Map

SIERRA LEONE — Transhumance tracking tool, Participatory presence mapping (February-March, 2022)

Falaba became a new district of Sierra Leone in 2016. The Faranah Prefecture is located immediately across the border in neighboring Guinea with Sierra Leone. Both areas are remote, hard-to-reach and sparsely populated, yet cross-border movement remains pronounced between these two locations. The district comprised mostly of cattle herding and farming as major economic and livelihood activities, and it is considered a rural district. Cross- border trade is also known of the district. In terms of the district ethnic composition, Mandigo, Fula, Yalunka and Kuranko are among the major tribes inhabiting the district, with Yalunka constituting the highest.

On the Guinea side the main ethnic groups represented are Djalonke, Kurankos, and Fulani, with the Kurankos and Yalunkas from the Sierra Leone side. The Fulani (Peulh) are semi-nomadic pastoralist people practicing free-range cattle herding. The other ethnic groups present in the regions on both sides are largely engaged in subsistence crop farming, cultivating rice, groundnut, hot pepper, and vegetables which is practiced by both men and women.

The border areas in Falaba and Faranah both attract a sizable volume of transhumance migration. With large mass of potential grazing land attainable, cattle herders are increasingly migrating from other districts in Sierra Leone and Guinea to Falaba. Concurrently, Faranah attracts herders from other Guinea’s prefectures and into Falaba in Sierra Leone for its grazing land.

Contact

ekallon@iom.int

Methdology

Other

Nigeria — North-Central and North-West — Mobility Tracking IDP Atlas (October 2022)

IOM’s Displacement Tracking Matrix (DTM) provides support to the Government and humanitarian partners by establishing a comprehensive system that collects, analyses and disseminates data on Internally Displaced Persons or IDPs to ensure timely and effective assistance to the affected populations. Data collection takes place at a granular level and is repeated at regular intervals to ensure accurate and up-to-date information. 
As of October 2022, the DTM identified a total of 1,087,875 IDPs in 180,307 households in Nigeria’s north-central and north-west zones. This signifies an IDP increase of 12.2 per cent or 118,118 IDPs compared to March 2022. The IDP population included IDPs in camps and camp-like settings (217,205 individuals or 20%) and IDPs residing in host communities (870,670 individuals or 80%).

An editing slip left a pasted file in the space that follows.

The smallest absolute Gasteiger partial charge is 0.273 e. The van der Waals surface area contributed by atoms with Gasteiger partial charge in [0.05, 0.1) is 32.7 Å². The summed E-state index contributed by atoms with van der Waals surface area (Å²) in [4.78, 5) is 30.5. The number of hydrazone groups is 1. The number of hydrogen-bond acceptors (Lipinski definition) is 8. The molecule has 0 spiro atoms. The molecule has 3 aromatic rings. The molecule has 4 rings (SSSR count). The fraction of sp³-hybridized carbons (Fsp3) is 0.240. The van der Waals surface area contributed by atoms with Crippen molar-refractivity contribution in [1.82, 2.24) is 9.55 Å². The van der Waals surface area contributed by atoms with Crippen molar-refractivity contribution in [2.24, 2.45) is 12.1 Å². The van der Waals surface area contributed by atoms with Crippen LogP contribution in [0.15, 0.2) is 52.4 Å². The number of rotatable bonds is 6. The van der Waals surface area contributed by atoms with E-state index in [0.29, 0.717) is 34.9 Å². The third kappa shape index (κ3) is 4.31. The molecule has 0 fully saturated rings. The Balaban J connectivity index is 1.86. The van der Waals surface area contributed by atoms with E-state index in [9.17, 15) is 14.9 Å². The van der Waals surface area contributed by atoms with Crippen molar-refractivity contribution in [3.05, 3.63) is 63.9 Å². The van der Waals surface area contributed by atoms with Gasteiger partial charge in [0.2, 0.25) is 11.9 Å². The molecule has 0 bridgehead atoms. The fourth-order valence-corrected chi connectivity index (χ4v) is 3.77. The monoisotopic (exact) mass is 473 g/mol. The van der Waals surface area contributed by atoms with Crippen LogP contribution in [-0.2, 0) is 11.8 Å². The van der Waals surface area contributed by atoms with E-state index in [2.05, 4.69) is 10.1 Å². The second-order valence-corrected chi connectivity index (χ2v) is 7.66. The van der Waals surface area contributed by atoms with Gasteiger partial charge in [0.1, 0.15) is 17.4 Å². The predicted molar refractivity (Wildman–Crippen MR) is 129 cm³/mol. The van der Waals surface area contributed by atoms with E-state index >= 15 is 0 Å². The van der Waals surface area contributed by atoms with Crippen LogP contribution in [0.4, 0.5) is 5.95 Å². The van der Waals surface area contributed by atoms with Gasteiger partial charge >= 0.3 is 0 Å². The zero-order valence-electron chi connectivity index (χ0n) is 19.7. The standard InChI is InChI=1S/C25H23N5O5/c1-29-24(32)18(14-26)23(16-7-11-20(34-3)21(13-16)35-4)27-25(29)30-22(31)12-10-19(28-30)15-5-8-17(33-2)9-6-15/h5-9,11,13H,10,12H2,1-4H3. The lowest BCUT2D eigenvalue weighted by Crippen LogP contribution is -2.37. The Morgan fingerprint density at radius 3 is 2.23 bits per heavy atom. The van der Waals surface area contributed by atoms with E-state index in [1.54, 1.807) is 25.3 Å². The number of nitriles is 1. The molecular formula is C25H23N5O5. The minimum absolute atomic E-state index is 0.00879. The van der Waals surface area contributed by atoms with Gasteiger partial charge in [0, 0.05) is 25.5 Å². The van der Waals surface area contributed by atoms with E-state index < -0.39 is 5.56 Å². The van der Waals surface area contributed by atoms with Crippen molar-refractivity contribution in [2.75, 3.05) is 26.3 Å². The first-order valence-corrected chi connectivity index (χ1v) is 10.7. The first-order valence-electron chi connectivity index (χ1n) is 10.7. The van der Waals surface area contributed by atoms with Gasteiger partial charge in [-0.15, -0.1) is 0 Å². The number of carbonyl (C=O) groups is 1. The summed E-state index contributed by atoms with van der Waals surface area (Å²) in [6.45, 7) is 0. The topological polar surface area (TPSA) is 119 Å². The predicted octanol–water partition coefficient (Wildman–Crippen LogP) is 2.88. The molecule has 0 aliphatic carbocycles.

Contact

DTM Nigeria, AllUsersInDTMNigeria@iom.int

Chad — Mobility Mapping in Chad (June 2022)

This report is composed of a set of maps presenting the different migration phenomena and trends in Chad. It describes the various population movements recorded from, to and within Chadian territory and profiles the populations on the move.

The types of mobility covered in this paper include socioeconomic movements; movements of Chadians abroad and of foreign nationals in Chad; transhumance; forced displacement and IOM-facilitated returns. Often, these different mobilities intersect and intertwine. This report attempts to highlight this link and to better understand the related dynamics.

This report is the result of a compilation of various databases, reports from different information sources and testimonies collected directly from mobile populations or key informants. The sources are indicated on each page.

While it can’t be considered complete or representative, the report provides a general picture of the migration situation in Chad.

RDC — Nord Kivu: Analyse synthétique des intentions sur les solutions durables (18-26 aout 2022)

Ce rapport présente les résultats de l'enquête sur les intentions de relocalisation et de transfert menée du 18 au 26 août 2022. Cette enquête fournit des informations sur les profils, les caractéristiques du déplacement et les intentions en termes de solutions durables ou de relocalisation, pour la population déplacée de EP Matumaini, de EP Remera, de EP Rugabo, du stade de Rugabo et du territoire de Rutshuru, province du Nord-Kivu.

Contact

DTM DRC, iomdrcdtm@iom.int

Type

Map

Niger — Diffa Stability Index Report 1 (November — December 2021)

The instability in the region of Diffa has triggered significant internal displacement of communities in the country of Niger. This complex crisis is fueled by multiple interrelated risk factors, including growing competition over scarce resources, climate change, poverty, lack of livelihood opportunities, communal tensions, demographic pressures, and violence related to organized crime and Non-State Armed Groups. 

In order to find durable solutions for internal displacement — whether through return to communities of origin, local integration, or relocation — and to prevent new displacements in the region, it is critical to understand the relative levels of stability in locations hosting returnees or displaced populations. Therefore, IOM has launched the Stability Index (SI) to evaluate and seek to understand which factors influence a location's stability, which can inform priority programmatic interventions along the humanitarian, peace and development nexus in order to strengthen the resilience and stability and prevent future forced displacements. This report presents the results of Stability Index assessments in the Diffa region of Niger.